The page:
Description
FIELD OF THE INVENTION

The present invention relates to measuring cups. More specifically, the present invention relates to a combination of a measuring cup and a dispensing device, which combination is particularly useful in the culinary arts.

BACKGROUND OF THE INVENTION

Many consumers love to bake, and baking often requires certain ingredients, such as brown sugar or shortening, to be packed into a measuring cup for accurate measuring. Once such ingredients are packed into the measuring cup, it can be difficult or time consuming to remove them from the measuring cup for placement into, for example, a mixing bowl. If one has to struggle to remove all of the entire ingredients from a measuring cup with a spoon or knife, the cup may be damaged or there may be an inaccurate measurement due to ingredients that are left behind. Without a more effective way to remove ingredients, a baker can have improper measurements, which can ruin the entire recipe.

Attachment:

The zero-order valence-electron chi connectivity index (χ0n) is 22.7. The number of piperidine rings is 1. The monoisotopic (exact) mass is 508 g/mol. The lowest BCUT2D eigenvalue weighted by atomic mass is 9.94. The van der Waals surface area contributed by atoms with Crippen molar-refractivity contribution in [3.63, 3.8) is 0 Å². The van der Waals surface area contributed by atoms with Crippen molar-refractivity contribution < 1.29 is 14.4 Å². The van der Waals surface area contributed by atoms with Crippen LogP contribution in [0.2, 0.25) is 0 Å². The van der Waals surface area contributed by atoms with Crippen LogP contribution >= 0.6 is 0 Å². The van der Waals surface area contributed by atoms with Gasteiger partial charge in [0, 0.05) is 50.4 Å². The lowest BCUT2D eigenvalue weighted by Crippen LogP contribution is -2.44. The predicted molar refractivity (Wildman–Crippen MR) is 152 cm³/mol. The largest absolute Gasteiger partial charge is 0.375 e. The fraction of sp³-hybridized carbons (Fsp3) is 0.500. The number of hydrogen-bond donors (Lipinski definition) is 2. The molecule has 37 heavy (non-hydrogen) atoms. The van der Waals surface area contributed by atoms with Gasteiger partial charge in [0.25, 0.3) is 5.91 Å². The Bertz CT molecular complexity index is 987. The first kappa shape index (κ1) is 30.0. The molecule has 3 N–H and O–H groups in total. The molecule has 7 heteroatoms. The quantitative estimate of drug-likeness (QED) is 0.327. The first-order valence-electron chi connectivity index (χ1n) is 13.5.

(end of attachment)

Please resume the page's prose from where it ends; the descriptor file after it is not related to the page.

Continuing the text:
The bottomless measuring cup of the present invention offers a chef, cook, or baker a better way to measure and pour ingredients, such as brown sugar, shortening or peanut butter, into a mixing bowl. The present invention allows its user to fill the bottomless measuring cup with the intended ingredient, pack it to measure, and then simply push the ingredient through the cup and into the bowl. This will ensure proper measuring of certain things that need packed or should have air bubbles removed and will also ease their placement into the mixing container. The bottomless measuring cup of the present invention will reduce the effort required when cooking and baking, especially for those suffering from arthritis or other physical limitations. The convenience of using the bottomless measuring cup will even encourage kids to help bake.

SUMMARY OF THE INVENTION